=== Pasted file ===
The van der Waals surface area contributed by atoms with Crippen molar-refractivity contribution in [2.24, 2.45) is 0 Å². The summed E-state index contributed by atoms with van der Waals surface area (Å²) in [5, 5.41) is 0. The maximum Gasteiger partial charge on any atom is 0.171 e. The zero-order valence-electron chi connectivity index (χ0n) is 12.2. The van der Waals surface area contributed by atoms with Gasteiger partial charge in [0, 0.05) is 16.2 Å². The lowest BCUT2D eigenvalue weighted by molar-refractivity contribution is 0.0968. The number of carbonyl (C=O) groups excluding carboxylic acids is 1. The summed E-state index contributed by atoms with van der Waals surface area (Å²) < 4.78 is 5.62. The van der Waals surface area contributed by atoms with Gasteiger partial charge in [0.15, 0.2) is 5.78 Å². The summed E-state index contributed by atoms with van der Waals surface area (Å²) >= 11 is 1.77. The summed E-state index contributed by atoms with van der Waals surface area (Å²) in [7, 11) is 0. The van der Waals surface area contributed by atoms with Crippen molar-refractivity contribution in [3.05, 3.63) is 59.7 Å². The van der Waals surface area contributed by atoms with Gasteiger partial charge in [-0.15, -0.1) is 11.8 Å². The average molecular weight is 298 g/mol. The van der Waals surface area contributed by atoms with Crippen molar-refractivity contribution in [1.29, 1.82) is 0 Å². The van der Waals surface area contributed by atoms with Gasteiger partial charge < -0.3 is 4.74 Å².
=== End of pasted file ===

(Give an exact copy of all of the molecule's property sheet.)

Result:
The van der Waals surface area contributed by atoms with Crippen molar-refractivity contribution in [2.24, 2.45) is 0 Å². The summed E-state index contributed by atoms with van der Waals surface area (Å²) in [5, 5.41) is 0. The maximum Gasteiger partial charge on any atom is 0.171 e. The zero-order valence-electron chi connectivity index (χ0n) is 12.2. The van der Waals surface area contributed by atoms with Gasteiger partial charge in [0, 0.05) is 16.2 Å². The lowest BCUT2D eigenvalue weighted by molar-refractivity contribution is 0.0968. The number of carbonyl (C=O) groups excluding carboxylic acids is 1. The summed E-state index contributed by atoms with van der Waals surface area (Å²) < 4.78 is 5.62. The van der Waals surface area contributed by atoms with Gasteiger partial charge in [0.15, 0.2) is 5.78 Å². The summed E-state index contributed by atoms with van der Waals surface area (Å²) >= 11 is 1.77. The summed E-state index contributed by atoms with van der Waals surface area (Å²) in [7, 11) is 0. The van der Waals surface area contributed by atoms with Crippen molar-refractivity contribution in [3.05, 3.63) is 59.7 Å². The van der Waals surface area contributed by atoms with Gasteiger partial charge in [-0.15, -0.1) is 11.8 Å². The average molecular weight is 298 g/mol. The van der Waals surface area contributed by atoms with Crippen molar-refractivity contribution in [1.29, 1.82) is 0 Å². The van der Waals surface area contributed by atoms with Gasteiger partial charge < -0.3 is 4.74 Å².